Thanks, guys. I need to get a book or find a website on making window sash anyway, so I could actually use the two-iron plane productively. I need to make doors for my shop (separating it from the garage), and I want to put windows into the doors. This plane will come in handy then.

Kirk
Kirk

I too have a wish to try out some of the old sash-making techniques some time, but have found precious little written guidance on this specialist trade. I do recommend an episode of Roy Underhill's Woodwright's shop - The Corner Cupboard part 2 - where he makes some lightweight joinery sash by hand: http://www.pbs.org/woodwrightsshop/video/2900/2913.html.

And for a discussion of the different approaches to making the bars - four-cut, three-cut or two-cut - there is a good essay by the very learned Jane Rees that was published in the Chronicle of the Early American Industries Association.

You can read it on-line here http://findarticles.com/p/articles/mi_qa3983/is_200403/ai_n9376454/?tag=content;col1 but unfortunately without the diagrams.
 

kirkpoore1

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Andy:

I'll check out the PBS link. Also, that reminded me I have several of Roy's books, and maybe they have something in them. I haven't looked at them for quite a while, but the Woodwright's Shop books cover lots of old and out-of-the-way topics.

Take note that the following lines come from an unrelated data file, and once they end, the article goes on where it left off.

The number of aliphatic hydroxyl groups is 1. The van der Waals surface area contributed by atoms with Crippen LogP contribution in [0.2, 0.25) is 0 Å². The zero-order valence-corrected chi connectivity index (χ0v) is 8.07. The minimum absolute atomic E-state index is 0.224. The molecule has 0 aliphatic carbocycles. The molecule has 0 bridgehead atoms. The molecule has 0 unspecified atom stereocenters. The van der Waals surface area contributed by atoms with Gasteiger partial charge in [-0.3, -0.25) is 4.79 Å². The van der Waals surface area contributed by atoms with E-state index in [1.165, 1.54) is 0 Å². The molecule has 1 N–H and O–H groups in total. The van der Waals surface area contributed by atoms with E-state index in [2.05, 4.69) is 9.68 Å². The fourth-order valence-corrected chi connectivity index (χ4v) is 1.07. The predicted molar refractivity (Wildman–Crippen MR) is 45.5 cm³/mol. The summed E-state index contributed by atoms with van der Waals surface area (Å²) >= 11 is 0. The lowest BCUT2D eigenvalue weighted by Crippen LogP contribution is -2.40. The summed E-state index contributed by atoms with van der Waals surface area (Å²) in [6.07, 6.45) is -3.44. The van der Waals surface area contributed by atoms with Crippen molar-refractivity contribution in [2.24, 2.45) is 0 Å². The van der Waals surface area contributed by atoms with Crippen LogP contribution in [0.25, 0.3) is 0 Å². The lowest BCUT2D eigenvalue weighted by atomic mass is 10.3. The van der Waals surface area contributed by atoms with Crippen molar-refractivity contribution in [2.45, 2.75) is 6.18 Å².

I'll check the second link, too, but I know that windows have their own specialized lingo and without illustrations I'm sure it will be tougher going.

Kirk
 

AndyT

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kirkpoore1":fmdqq6mc said:
Andy:

I'll check out the PBS link. Also, that reminded me I have several of Roy's books, and maybe they have something in them. I haven't looked at them for quite a while, but the Woodwright's Shop books cover lots of old and out-of-the-way topics.

I'll check the second link, too, but I know that windows have their own specialized lingo and without illustrations I'm sure it will be tougher going.

Kirk
You're right - Chapter 12 of the Woodwright's Companion is about sash making by hand and is good on showing you what a sticking board is like.
 

kirkpoore1

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AndyT":5mqsf52u said:
You're right - Chapter 12 of the Woodwright's Companion is about sash making by hand and is good on showing you what a sticking board is like.
Excellent!

I pretty much taught myself basic woodworking out of Roy's books. His illustrations are usually dead on and his text is nearly always clear. There's so much in them, though, that it would be a full time job learning everything.

Kirk